Loarie, SR; Lobell, DB; Asner, GP; Field, CB (2011). Land-Cover and Surface Water Change Drive Large Albedo Increases in South America. EARTH INTERACTIONS, 15, 7.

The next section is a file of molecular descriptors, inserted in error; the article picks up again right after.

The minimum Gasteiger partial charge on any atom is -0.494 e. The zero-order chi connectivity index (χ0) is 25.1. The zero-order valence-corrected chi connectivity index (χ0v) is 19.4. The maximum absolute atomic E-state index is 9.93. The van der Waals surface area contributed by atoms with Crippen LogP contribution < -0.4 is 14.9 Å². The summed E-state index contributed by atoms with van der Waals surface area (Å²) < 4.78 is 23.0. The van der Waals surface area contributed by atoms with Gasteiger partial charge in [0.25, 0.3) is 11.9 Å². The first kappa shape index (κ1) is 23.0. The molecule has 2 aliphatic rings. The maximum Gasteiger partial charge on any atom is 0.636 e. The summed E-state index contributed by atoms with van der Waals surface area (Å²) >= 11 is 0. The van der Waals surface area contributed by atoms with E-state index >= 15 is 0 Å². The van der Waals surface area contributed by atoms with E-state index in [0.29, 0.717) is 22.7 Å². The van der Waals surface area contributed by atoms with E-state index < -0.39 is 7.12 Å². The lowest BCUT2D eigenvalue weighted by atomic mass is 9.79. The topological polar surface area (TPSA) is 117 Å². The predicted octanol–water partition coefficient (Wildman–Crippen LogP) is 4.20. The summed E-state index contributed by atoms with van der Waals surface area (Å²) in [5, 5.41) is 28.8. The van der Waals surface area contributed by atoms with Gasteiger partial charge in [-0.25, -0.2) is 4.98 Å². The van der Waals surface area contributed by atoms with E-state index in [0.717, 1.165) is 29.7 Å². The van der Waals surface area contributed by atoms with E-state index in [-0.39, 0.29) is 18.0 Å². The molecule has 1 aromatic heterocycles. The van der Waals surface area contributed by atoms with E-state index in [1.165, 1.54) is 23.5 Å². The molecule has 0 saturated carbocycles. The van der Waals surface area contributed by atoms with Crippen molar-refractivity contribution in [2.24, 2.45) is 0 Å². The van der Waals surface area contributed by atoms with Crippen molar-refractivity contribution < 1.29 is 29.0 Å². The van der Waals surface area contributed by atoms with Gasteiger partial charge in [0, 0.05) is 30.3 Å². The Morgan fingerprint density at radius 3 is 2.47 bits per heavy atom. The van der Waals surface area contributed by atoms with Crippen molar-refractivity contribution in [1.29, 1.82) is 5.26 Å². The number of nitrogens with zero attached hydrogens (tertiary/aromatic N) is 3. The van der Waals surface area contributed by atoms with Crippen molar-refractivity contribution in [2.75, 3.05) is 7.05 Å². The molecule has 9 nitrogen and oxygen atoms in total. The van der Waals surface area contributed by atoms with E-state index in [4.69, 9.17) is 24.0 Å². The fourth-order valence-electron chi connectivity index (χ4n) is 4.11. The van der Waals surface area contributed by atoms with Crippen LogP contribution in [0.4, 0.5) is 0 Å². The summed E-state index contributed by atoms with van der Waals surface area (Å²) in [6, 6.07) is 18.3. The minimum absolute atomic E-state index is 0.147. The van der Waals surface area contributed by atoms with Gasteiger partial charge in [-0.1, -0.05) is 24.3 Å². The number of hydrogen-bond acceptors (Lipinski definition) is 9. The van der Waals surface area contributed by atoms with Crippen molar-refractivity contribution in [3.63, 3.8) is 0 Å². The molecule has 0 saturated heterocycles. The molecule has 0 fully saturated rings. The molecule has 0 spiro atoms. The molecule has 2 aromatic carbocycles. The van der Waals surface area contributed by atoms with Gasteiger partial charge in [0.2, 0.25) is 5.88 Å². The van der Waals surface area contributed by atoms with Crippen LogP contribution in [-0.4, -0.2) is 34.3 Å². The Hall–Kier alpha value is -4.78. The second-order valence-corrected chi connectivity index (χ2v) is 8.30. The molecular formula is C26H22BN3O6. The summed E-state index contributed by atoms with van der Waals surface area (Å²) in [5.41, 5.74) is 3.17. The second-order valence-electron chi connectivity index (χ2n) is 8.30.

Albedo is an important factor affecting global climate, but uncertainty in the sources and magnitudes of albedo change has led to simplistic treatments of albedo in climate models. Here, the authors examine nine years (2000-08) of historical 1-km Moderate Resolution Imaging Spectroradiometer (MODIS) albedo estimates across South America to advance understanding of the magnitude and sources of large-scale albedo changes. The authors use the magnitude of albedo change from the arc of deforestation along the southeastern edge of the Brazilian Amazon (+12.8%) as a benchmark for comparison. Large albedo increases (>+12.8%) were 2.2 times more prevalent than similar decreases throughout South America. Changes in surface water drove most large albedo changes that were not caused by vegetative cover change. Decreased surface water in the Santa Fe and Buenos Aires regions of Argentina was responsible for albedo increases exceeding that of the arc of deforestation in magnitude and extent. Although variations in the natural flooding regimes were likely the dominant mechanism driving changes in surface water, it is possible that human manipulations through dams and other agriculture infrastructure contributed. This study demonstrates the substantial role that landcover and surface water change can play in continental-scale albedo trends and suggests ways to better incorporate these processes into global climate models.